I know this to be true because tucked away in my mother’s wedding album was a letter, written in my grandmother’s beautiful cursive handwriting. The fragile paper yellowed, dated December 24th of the year my mom turned 4 years old, contained my grandmother’s recollections of my mom’s 4th birthday party, just a day or two prior. All the neighborhood children came because Santa was going to make an appearance at the party. When it came my mother’s turn to sit on Santa’s knee, she asked him to bring a doll to a little girl who didn’t have one to play with. My grandmother recorded her as saying, “I already have a lot of dolls and toys.”  

Most Christmases, I pulled out that precious letter and read it to myself, wondering about the little girl who had grown up to be my mother. How could she be so good even when she was so little? Even my grandmother seemed to marvel at her oldest daughter’s generosity.

As a child, I firmly believed that my mother got to share her birthday with Jesus because she was so very lovely and good. I would looked longingly at the old photos of her childhood, thinking how her white-blonde hair, bright blue eyes and sweet smile gave her the appearance of a tiny angel without wings. I wished I could be that lovely, too.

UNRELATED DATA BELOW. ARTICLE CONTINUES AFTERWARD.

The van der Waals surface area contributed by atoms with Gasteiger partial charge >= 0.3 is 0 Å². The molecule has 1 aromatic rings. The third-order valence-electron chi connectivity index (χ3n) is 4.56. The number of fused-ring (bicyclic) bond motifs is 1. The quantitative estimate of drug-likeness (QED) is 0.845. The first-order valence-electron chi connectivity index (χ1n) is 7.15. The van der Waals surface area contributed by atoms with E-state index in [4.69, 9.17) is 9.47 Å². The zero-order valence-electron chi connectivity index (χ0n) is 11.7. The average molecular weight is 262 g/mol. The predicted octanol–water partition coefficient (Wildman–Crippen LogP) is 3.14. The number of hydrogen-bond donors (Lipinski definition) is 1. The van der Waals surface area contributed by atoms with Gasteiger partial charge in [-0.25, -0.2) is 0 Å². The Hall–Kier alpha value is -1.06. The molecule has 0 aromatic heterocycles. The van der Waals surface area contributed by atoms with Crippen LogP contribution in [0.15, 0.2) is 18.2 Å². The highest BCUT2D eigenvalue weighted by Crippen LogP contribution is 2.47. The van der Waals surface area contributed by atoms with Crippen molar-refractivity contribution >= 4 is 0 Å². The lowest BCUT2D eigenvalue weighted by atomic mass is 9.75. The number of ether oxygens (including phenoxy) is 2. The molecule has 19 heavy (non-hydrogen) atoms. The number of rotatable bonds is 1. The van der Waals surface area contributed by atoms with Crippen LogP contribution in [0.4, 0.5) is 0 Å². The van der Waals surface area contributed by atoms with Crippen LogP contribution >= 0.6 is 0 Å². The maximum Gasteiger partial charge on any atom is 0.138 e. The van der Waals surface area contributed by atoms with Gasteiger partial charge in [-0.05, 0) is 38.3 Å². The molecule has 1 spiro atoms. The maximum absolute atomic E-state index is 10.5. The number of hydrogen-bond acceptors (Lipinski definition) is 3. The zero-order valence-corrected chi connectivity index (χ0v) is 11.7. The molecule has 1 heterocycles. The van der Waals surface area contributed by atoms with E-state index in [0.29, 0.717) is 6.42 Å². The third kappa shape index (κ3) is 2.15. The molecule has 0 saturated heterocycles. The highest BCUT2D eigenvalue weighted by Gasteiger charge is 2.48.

Instead, I felt more like Maria from The Sound of Music, desiring so much to be a good girl but constantly getting sidetracked by my own character flaws and failings.

Christmas only seemed to highlight this problem. After all, Santa Claus brought gifts to good children. The big question every year was would you end up on the naughty or the nice list? I never actually knew anyone on the naughty list. Even the worst kids in school got gifts from Santa! At the same time, deep down I knew that my ability to be good wasn’t very good either. My anxious little heart worried over being good enough all year long, especially at Christmas.

The trouble is none of us are good enough. The standard has been set and we absolutely fail at hitting that mark. The sum of our sins is remarkably high. Like the United States debt marker climbing to ridiculous numbers no one can truly fathom, our individual and collective sin debt soars to insurmountable heights.

Oh, we try to make it right, don’t we? Volunteer for a charity. Give money to the needy. Show up to work on time. Be polite. Do your best. Never give up. Be good. Do better. In the end all the matters is that you do more good things that bad things. That’s how you end up on the nice list … right?